As regular CFZ-watchers will know, for some time Corinna has been doing a column for Animals & Men and a regular segment on On The Track... particularly about out-of-place birds and rare vagrants. There seem to be more and more bird stories from all over the world hitting the news these days so, to make room for them all - and to give them all equal and worthy coverage - she has set up this new blog to cover all things feathery and Fortean.

Friday 26 April 2019

How the wild parrots of San Diego arrived in America's Finest City

Posted: 5:46 PM, Mar 27, 2019
Updated: 10:02 PM, Apr 04, 2019
By: Mark Saunders
SAN DIEGO (KGTV) - Residents in many San Diego neighborhoods get a daily reminder of the odd inhabitants that are not native to the area.
As the sun rises over the region, the squawks can be heard. The wild parrots are awake.
While the sight of emerald, red-headed birds has long been gold for local photographers, what has remained a mystery to many is how they arrived in San Diego.
Parrot origins
All of the wild parrots in San Diego are birds or descendants of birds brought to the area by people, according to Sarah Mansfield with SoCal Parrot, though some have speculated they migrated from Mexico.
Mansfield added the birds weren't released in the area just once.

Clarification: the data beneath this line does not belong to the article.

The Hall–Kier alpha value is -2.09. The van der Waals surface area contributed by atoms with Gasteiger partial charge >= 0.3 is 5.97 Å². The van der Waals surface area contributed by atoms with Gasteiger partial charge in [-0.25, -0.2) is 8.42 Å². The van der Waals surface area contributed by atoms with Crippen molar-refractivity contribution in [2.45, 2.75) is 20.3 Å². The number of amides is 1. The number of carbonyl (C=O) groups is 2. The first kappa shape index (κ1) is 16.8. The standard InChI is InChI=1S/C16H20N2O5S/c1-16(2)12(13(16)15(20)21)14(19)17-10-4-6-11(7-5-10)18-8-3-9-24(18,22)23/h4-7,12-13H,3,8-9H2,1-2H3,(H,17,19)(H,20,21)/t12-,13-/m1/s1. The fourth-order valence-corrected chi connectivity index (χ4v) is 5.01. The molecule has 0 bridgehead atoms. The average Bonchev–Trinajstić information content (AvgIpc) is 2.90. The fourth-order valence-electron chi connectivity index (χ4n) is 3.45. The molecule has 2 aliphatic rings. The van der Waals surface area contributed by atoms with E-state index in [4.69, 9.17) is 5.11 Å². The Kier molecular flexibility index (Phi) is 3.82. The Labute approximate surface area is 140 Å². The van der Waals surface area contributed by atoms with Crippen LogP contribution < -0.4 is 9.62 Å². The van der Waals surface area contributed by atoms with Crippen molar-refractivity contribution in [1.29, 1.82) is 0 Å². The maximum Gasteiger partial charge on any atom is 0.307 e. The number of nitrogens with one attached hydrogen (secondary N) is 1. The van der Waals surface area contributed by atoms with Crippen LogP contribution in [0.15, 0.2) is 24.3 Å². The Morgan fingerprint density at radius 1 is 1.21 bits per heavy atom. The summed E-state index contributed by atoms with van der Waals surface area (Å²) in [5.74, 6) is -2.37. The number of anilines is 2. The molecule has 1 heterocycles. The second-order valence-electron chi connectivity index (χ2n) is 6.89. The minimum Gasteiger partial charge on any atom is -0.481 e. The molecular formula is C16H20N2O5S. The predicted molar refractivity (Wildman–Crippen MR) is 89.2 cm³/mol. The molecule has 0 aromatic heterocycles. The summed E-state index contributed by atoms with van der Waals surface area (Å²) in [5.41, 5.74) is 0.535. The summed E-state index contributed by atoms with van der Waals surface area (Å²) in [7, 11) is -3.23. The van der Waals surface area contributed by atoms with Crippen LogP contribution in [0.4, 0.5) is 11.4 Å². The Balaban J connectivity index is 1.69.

"Whether they were released intentionally or accidentally, several 'micro-releases' happened over many years," Mansfield said. "There are five established species of wild parrots in San Diego, and 13 species in Southern California, so it definitely wasn't just a pair or two that got out long ago."
It wasn't illegal to buy wild-caught parrots until 1992, when the Wild Bird Conservation Act was signed into law in order to ensure exotic bird species were not harmed by international trade.
"The birds that were released came from the wild and have remained wild since," she adds.
University of San Diego professor Janel Ortiz, who started the San Diego Parrot Project to research the parrots' eating habits and natural behaviors, says parrots may have been here longer than we think.
"No parrots are native to California; there has been evidence of the parrots being here in the 1940s and weren't well documented until the 1960s," Ortiz says.

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